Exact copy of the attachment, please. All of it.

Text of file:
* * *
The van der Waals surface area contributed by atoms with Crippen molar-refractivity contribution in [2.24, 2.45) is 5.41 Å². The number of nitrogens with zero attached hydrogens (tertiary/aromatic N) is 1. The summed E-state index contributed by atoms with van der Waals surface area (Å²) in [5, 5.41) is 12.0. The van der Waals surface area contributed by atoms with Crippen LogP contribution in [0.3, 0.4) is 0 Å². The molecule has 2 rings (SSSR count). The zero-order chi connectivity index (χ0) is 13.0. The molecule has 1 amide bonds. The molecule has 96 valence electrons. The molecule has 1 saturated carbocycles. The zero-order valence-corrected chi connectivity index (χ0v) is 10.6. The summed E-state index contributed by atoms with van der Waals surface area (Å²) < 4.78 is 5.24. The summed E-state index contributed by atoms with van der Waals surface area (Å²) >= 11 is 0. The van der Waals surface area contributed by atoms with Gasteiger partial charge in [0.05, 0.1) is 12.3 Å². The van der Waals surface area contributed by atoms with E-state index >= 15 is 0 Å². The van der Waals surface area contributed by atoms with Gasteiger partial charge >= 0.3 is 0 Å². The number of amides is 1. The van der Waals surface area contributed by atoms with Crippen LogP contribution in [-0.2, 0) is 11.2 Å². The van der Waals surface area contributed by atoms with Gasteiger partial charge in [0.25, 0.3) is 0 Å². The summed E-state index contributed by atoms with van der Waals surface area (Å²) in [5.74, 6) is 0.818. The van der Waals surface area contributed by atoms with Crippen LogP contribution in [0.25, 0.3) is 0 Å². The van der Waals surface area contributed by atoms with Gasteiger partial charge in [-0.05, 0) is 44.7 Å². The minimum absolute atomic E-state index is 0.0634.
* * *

The van der Waals surface area contributed by atoms with Crippen molar-refractivity contribution in [2.24, 2.45) is 5.41 Å². The number of nitrogens with zero attached hydrogens (tertiary/aromatic N) is 1. The summed E-state index contributed by atoms with van der Waals surface area (Å²) in [5, 5.41) is 12.0. The van der Waals surface area contributed by atoms with Crippen LogP contribution in [0.3, 0.4) is 0 Å². The molecule has 2 rings (SSSR count). The zero-order chi connectivity index (χ0) is 13.0. The molecule has 1 amide bonds. The molecule has 96 valence electrons. The molecule has 1 saturated carbocycles. The zero-order valence-corrected chi connectivity index (χ0v) is 10.6. The summed E-state index contributed by atoms with van der Waals surface area (Å²) < 4.78 is 5.24. The summed E-state index contributed by atoms with van der Waals surface area (Å²) >= 11 is 0. The van der Waals surface area contributed by atoms with Gasteiger partial charge in [0.05, 0.1) is 12.3 Å². The van der Waals surface area contributed by atoms with E-state index >= 15 is 0 Å². The van der Waals surface area contributed by atoms with Gasteiger partial charge >= 0.3 is 0 Å². The number of amides is 1. The van der Waals surface area contributed by atoms with Crippen LogP contribution in [-0.2, 0) is 11.2 Å². The van der Waals surface area contributed by atoms with Gasteiger partial charge in [0.25, 0.3) is 0 Å². The summed E-state index contributed by atoms with van der Waals surface area (Å²) in [5.74, 6) is 0.818. The van der Waals surface area contributed by atoms with Crippen LogP contribution in [0.25, 0.3) is 0 Å². The van der Waals surface area contributed by atoms with Gasteiger partial charge in [-0.05, 0) is 44.7 Å². The minimum absolute atomic E-state index is 0.0634.